Home / Space / Entrepreneurship / Astrobotic Awarded $79.5 Million Contract to Deliver 14 NASA Payloads to the Moon

Astrobotic Awarded $79.5 Million Contract to Deliver 14 NASA Payloads to the Moon

Astrobotic has been selected by NASA’s Commercial Lunar Payload Services (CLPS) program to deliver 14 payloads to the Moon on its Peregrine lunar lander in July 2021. With this $79.5 million CLPS award, Astrobotic has now secured 28 payloads for lunar delivery as part of its first mission. Fifty years after Apollo 11, Pittsburgh’s Astrobotic is returning America back to the Moon in partnership with NASA.

The announcement of a firm fixed price contract to deliver NASA science, exploration, and technology demonstration payloads to the Moon is a culmination of Astrobotic’s 12-year history as the pioneer in lunar delivery. Born and bred in Pittsburgh, Pennsylvania, one of America’s advanced technology epicenters, Astrobotic is leading the world in lunar payload sales. Astrobotic’s 28 payloads represent 8 different countries (including the United States). Payloads comprise of resource development, scientific investigation, technology demonstration, exploration, marketing, arts, and entertainment. NASA’s CLPS selection, along with our existing manifest of signed customers, affirm that Astrobotic’s American-designed Peregrine lander is the market choice for payload customers worldwide.

“Today is a historic day for Astrobotic and the commercial lunar market,” said Astrobotic CEO John Thornton. “It is an awe-inspiring responsibility to be charged with delivering NASA’s payloads alongside our existing manifest of customers. Astrobotic was founded on the tenets of technical excellence, credible timelines, and value to customers. NASA’s confidence in our services is a testament to the hard work of the Astrobotic team, which spent 12 years making commercial lunar delivery a reality. Today, that hard work has come to fruition. We are proud to join NASA in returning America to the Moon.”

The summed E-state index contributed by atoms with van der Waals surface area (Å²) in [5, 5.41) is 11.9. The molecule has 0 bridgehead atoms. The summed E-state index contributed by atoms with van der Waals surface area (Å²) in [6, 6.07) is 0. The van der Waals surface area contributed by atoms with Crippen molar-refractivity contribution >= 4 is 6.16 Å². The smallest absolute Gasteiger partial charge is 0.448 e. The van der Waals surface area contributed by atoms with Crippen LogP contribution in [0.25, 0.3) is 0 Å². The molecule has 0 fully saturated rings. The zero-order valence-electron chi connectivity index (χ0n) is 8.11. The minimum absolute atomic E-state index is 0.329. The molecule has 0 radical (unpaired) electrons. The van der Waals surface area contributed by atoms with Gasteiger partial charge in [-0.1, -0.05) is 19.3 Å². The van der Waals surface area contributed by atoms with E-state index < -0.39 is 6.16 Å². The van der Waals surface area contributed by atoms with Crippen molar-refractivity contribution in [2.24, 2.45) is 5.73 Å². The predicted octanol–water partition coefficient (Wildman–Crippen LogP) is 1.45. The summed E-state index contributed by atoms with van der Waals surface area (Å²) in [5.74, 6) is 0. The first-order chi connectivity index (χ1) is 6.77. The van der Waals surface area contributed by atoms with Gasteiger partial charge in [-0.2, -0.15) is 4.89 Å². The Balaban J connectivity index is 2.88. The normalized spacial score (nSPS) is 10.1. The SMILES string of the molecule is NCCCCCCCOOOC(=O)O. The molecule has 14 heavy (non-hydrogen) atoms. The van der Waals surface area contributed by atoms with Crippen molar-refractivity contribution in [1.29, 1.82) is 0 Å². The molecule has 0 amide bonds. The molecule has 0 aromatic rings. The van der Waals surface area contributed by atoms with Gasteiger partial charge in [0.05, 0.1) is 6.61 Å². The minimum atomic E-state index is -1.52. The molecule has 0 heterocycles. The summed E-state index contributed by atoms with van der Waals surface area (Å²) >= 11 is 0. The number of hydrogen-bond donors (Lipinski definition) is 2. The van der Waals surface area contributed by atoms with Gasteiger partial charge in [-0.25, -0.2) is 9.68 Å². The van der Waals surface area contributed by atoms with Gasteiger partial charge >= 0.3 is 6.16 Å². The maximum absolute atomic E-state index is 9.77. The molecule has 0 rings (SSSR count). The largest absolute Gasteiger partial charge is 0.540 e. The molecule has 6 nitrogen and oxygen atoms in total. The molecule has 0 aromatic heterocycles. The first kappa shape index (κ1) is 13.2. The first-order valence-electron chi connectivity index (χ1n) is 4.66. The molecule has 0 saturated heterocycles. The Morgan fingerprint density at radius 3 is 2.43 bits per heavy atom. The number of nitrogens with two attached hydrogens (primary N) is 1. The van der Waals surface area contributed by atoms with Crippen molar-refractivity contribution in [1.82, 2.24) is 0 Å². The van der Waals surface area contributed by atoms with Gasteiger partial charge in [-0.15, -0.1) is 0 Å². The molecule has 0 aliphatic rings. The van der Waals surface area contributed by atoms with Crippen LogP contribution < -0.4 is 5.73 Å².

Peregrine is a lunar lander product line that will carry uncrewed payloads to the Moon. With Peregrine’s robust delivery capacity, the lunar surface is open to companies, governments, and universities, and individuals. The vehicle has passed an industry-standard Preliminary Design Review and the program will build and test a Structural Test Model followed by a Critical Design Review later this year. Peregrine will launch in June 2021 with a planned landing in July 2021.

Check Also

#SpaceWatchGL Interviews: Dr. John Mankins of the Moon Village Association and Mankins Space Technology, Inc.

On the 50th anniversary of the Apollo 11 Moon landing, we couldn’t think of a …